Lt. Gov. Bill Bolling traveled to Danville on Friday to announce his opposition to lifting a ban on uranium mining in Virginia, a surprise move by the state’s chief jobs-creation officer that put him uncharacteristically out in front of Gov. Robert F. McDonnell.

Bolling (R), who was raised in coal country and spent much of the past three years trying to bring new jobs to Virginia, said he considered the potential economic benefits of mining. But he ultimately decided that the environmental risks were too great and that the operation could scare away other investments in economically depressed south central Virginia. He also noted local opposition.

“If the political leaders and business leaders and community leaders in the part of the state that stands to gain the most don’t want the ban lifted, that’s a pretty persuasive argument to me,” he said in an interview.

The timing of the announcement had political Virginia abuzz about what it meant for Bolling’s prospects as much as mining’s.

It came two weeks after Bolling suspended his bid for the GOP nomination for governor while also saying he would not endorse Republican rival Ken Cuccinelli II and might run as an independent. And it came on the very day that Cuccinelli, the state attorney general, personally took the Environmental Protection Agency to court.

“This is a move by someone who is far from through with politics,” said Stephen Farnsworth, a University of Mary Washington political science professor. “This very visible step, very early in the process of political deliberation, suggests the lieutenant governor is charting a new, more moderate Republican path. Or perhaps we should say, a new, more moderate independent path.”

Southside Virginia is home to the country’s largest known uranium deposit, but a 30-year ban prevents it from being mined. A working group established by McDonnell (R) has been exploring whether the 119 million-pound, $10 billion uranium lode can be safely mined. The issue is likely to be one of the most contentious of the next General Assembly session, which begins Jan. 9.

In Danville with local business and political leaders, Bolling said he shared their concern that lifting the ban would actually hurt the economy by stigmatizing the area.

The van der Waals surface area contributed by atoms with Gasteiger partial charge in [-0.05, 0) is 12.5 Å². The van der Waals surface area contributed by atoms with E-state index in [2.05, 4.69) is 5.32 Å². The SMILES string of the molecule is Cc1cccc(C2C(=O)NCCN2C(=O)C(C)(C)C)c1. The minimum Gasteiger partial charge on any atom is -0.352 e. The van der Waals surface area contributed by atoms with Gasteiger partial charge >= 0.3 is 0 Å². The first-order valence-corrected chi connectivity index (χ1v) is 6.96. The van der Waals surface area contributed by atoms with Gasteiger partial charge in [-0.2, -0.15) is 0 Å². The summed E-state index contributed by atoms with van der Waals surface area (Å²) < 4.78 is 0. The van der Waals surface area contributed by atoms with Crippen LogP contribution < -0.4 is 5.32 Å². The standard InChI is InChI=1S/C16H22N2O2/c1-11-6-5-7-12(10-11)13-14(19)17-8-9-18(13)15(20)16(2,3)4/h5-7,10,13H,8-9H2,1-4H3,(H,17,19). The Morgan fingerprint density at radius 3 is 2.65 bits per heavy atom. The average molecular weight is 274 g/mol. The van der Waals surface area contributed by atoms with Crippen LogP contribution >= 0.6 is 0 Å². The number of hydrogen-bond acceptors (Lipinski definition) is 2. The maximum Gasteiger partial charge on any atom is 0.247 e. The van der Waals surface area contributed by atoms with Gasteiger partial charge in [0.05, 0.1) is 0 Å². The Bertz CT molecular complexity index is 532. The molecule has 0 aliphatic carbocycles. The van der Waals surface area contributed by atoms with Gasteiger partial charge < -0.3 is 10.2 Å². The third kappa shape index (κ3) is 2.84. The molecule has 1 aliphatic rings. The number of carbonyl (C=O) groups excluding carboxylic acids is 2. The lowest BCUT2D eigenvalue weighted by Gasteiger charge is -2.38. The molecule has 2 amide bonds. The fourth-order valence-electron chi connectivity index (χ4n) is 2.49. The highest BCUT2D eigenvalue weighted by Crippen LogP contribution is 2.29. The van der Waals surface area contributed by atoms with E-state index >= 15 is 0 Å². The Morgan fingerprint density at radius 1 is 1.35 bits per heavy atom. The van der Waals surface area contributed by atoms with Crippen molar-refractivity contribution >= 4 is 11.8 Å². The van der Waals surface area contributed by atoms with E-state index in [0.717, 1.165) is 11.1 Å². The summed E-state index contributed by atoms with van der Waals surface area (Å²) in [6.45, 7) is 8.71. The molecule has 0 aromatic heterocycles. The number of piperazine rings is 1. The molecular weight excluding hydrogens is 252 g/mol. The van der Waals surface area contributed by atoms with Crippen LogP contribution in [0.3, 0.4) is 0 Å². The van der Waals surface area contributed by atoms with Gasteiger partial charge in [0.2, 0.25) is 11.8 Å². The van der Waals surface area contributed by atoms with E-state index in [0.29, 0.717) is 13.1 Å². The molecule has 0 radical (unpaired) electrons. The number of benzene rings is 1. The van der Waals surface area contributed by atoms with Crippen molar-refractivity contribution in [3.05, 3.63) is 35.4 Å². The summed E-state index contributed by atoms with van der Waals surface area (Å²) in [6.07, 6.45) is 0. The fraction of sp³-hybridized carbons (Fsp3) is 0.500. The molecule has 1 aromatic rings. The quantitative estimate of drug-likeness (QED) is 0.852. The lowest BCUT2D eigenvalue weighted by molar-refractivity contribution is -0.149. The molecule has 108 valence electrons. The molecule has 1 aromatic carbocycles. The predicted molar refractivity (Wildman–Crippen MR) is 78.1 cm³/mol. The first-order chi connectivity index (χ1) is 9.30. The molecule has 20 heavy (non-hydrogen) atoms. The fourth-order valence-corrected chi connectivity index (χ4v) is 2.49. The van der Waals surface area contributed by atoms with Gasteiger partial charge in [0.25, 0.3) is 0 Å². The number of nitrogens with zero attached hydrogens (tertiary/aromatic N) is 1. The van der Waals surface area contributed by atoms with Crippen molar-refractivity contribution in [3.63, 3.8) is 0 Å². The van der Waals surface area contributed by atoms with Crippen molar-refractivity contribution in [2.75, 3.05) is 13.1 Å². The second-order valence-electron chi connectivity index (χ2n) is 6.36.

Bolling said he informed McDonnell, who is said to still be studying the issue, before making his announcement. He caught many others by surprise.

“I am disappointed by the Lt. Governor’s position on uranium mining,” Sen. John C. Watkins (R-Powhatan), who has proposed a bill to establish rules and standards for uranium mining, said in a written statement. “The legislation I am working on is not even complete and may very well address his concerns. I would have expected a more thoughtful approach to this issue from Bill given his commitment to creating jobs, particularly in Southside.”

In bowing out of the GOP nomination battle, Bolling vowed to be an “independent voice” in the campaign. Bolling said Friday that he remains undecided about whether he will run as a third-party candidate. But he said he is relishing the opportunity to speak more frankly.

“A lot of these big issues, I intend to speak out,” he said.

Bolling said it was coincidence that he made his announcement the same day Cuccinelli was on national television and in federal court in Alexandria arguing against what he called “massive” regulatory overreach by the EPA related to sediment buildup along the Accotink Creek Watershed in Fairfax County. (“I don’t keep up with Mr. Cuccinelli’s schedule,” Bolling said.)

But some political observers thought the juxtaposition could be useful for Bolling should he seek to woo swing voters in 2013 or beyond: As Cuccinelli was duking it out with the EPA, Bolling was making the Sierra Club so happy that it e-mailed around a YouTube video of his announcement.

As Bolling staked out his position on uranium, those still in the governor’s race to succeed term-limited McDonnell were less clear.

“Southside Virginia is in need of jobs and industry — but we owe it to the people that public safety and Virginia’s natural resources are protected,” Cuccinelli said in an e-mailed statement. “I am confident that continued study and analysis will provide the answers all are looking for.”

The likely Democratic nominee, former Democratic National Committee chairman Terry McAuliffe, is said to be undecided.

“Any economic proposal in these tough times merits a hard look,” said McAuliffe spokesman Josh Schwerin. “However, Terry would need to be certain that mining uranium can be done safely and cleaned up completely before a moratorium is lifted.”

Corinne Reilly contributed to this report.